Monday, February 2, 2009
"What I'm very, very interested in is a moment that hovers between before and after. A moment that is unresolved, that remains a question. And necessarily, I think the ultimate meaning needs to remain a mystery for myself. Else, it wouldn't be as interesting."
Gregory Crewdson interview, Day-to-Day interview
Lately, I have found myself more and more intrigued by color photography, which sounds amateurish, I know - I like color pictures - but my unexperienced little eye needs to start somewhere. I went to a bookshop a few months back looking to spend twenty dollars and found "Twilight," a collection of staged, color photography by Gregory Crewdson with an introduction by one of my favorite writers, Rick Moody.
Crewdson's pictures revolve around seemingly ordinary people and places animated by something slightly disordinary. The suburban landscape and all of its curiosities and questions are foregrounded in his photographs, and they are at once lonely, beautiful and cinematic. I like the way he uses light to tell stories, how his images are moments difficult to pin down, and how, as Rick Moody explains in his foreword, "the twilight photographs we have before us both seem to be easy to interpret and very difficult at the same time."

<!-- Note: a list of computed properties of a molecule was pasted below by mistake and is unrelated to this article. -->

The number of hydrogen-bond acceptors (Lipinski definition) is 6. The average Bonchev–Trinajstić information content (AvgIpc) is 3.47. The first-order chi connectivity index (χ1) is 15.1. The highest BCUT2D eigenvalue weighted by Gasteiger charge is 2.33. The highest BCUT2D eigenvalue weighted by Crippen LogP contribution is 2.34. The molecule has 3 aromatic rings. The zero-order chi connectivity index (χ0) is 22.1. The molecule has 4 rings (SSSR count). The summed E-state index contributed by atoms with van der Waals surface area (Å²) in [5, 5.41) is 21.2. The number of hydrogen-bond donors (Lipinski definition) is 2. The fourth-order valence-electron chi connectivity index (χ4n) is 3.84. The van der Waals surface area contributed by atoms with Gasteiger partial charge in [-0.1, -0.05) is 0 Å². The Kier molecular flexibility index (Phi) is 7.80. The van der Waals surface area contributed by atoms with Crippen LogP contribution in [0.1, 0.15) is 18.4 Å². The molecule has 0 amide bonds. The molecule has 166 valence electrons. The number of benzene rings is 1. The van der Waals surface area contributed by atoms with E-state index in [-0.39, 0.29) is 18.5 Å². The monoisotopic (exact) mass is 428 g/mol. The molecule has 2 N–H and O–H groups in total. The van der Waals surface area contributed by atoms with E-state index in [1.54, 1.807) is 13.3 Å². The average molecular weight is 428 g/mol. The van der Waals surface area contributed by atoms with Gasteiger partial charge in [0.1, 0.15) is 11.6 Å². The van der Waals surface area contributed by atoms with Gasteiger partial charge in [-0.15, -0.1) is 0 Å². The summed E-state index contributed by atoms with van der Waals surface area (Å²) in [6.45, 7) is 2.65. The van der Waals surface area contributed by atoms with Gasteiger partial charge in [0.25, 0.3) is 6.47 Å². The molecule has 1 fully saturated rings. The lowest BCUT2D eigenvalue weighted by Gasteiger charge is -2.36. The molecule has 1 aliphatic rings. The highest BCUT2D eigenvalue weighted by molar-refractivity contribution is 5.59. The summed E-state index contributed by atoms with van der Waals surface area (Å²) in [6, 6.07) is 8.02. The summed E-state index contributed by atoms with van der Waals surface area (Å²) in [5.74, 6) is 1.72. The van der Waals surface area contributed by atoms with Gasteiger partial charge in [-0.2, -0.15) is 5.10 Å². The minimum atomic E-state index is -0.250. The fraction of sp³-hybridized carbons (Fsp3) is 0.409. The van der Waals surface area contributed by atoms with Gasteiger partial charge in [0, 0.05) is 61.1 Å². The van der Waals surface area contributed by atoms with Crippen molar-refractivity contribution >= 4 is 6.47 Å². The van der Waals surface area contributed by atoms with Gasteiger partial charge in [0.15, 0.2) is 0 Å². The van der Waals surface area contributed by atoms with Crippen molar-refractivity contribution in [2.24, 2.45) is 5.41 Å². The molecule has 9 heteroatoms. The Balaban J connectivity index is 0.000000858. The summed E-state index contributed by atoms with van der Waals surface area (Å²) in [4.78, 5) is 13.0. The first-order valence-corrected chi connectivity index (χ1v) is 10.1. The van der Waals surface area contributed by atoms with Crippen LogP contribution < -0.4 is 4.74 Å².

Open car doors, wandering wildlife and people staring at something just beyond the eye of the camera are some recurring motifs. What I find to be most eerie are the pictures depicting something very elaborate happening in one section of the photograph (a young girl in her pajamas stands outside her house watching a man climb out of an empty school bus), while other people in the photo are seemingly unaware (the girl's parents are sitting in the living room watching television).
More Gregory Crewdson images can be found here and here.